The impressive team at Kabbage have attracted a $250 million investment from Japan's Softbank. While banks continue to agonise over how to make money from the SME lending segment, Kabbage's use of data and automated loan processes have attracted thousands of lenders. In fact, Kabbage runs two businesses. In one, it lends money to small businesses based on a data set that it gathers from sources ranging from social media data and a business's financial software to information obtained by its partner, delivery company UPS. In the other, it offers white-label solutions to other businesses for lending. The Financial Times notes: "SoftBank has invested in several of the world's leading fintech companies, leading funding rounds worth more than $1bn at Paytm, the Indian digital payments and e-commerce company, and SoFi, the biggest online lender in the US."
When cities think about joining the 'smart city' movement, they usually turn to tech companies such as IBM or Alibaba. Macau is the latest city to announce a partnership. "'Alibaba Cloud's big data and deep learning technologies have been helping to build 'city brains' in China to help local governments effectively make management decisions,' said Simon Hu, senior vice president of Alibaba Group and president of Alibaba Cloud." According to the [Alibaba-owned] South China Morning Post, "the partnership with Macau marks Alibaba's first smart city foray in markets outside the mainland. The group has a proven track record in smart city development, including Hangzhou City Brain, an artificial intelligence-enabled transportation management system, which has already increased traffic speed by 11 per cent in Hangzhou's Xiaoshan district, where the project is being piloted."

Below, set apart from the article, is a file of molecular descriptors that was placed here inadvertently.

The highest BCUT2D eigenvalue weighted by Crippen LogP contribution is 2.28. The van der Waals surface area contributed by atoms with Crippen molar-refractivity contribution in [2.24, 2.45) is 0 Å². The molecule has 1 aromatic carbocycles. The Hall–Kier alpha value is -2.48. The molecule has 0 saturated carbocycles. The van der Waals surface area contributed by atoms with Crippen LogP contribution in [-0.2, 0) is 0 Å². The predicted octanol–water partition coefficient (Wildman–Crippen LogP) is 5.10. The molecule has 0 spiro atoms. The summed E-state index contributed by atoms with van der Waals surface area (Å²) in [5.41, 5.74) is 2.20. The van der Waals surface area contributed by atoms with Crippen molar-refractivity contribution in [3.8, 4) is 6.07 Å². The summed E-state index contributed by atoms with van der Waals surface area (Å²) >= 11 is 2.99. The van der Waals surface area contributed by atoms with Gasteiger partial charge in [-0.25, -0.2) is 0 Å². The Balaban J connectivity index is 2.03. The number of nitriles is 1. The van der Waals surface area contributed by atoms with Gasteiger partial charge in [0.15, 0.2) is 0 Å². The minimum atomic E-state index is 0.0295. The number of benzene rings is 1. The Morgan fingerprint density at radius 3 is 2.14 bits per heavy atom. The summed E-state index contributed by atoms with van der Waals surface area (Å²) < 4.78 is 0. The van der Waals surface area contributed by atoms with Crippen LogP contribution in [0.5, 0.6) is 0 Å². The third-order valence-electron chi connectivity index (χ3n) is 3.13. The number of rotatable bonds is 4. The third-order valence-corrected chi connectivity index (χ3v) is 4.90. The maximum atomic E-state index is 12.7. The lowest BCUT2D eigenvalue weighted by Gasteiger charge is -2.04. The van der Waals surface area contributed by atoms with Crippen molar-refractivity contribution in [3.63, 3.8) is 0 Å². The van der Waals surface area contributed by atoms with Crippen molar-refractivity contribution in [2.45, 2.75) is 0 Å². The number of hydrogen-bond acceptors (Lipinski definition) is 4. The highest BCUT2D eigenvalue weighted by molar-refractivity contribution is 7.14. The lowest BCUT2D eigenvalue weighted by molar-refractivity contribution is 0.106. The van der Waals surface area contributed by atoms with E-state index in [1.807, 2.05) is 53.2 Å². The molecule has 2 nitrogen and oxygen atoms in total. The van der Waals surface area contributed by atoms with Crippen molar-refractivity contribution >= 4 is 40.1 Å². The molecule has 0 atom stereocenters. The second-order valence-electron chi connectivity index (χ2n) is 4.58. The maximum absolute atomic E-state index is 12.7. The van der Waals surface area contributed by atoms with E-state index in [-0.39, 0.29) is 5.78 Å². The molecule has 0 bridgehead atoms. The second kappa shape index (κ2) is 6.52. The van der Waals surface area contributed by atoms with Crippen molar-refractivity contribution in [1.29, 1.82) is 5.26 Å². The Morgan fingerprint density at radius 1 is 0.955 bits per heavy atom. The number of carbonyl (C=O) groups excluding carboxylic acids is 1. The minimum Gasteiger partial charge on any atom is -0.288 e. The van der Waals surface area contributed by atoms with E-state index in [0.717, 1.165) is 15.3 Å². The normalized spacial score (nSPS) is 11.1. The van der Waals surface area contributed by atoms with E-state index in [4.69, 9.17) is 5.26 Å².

Quotes of the Week
A selection of quotes that have caught our eye of late at Lafferty News.
- "The only way to keep the customer for life is to offer great service."
Warren Taylor, CFO of BankMobile, "This call may be recorded", Tearsheet
- "Perhaps no modern American pastime is as popular as trolling companies on social media."
Suman Bhattacharyya, "Banks are trying to save their online reputations", Tearsheet
- "An expression of our regret for the situation."
Wells Fargo's term to describe its pay-out of as much as $80 million for misselling, "500,000 clients charged for unwanted insurance", Fortune
- "Google in my experience knows that there are ambiguities, moral doubts, around some of what they do, and at least they try to think about it. Facebook just doesn't care. When you're in a room with them you can tell. They're' — he took a moment to find the right word — 'scuzzy'."
Unnamed internet entrepreneur quoted by John Lanchester in his piece on Silicon Valley culture in the London Review of Books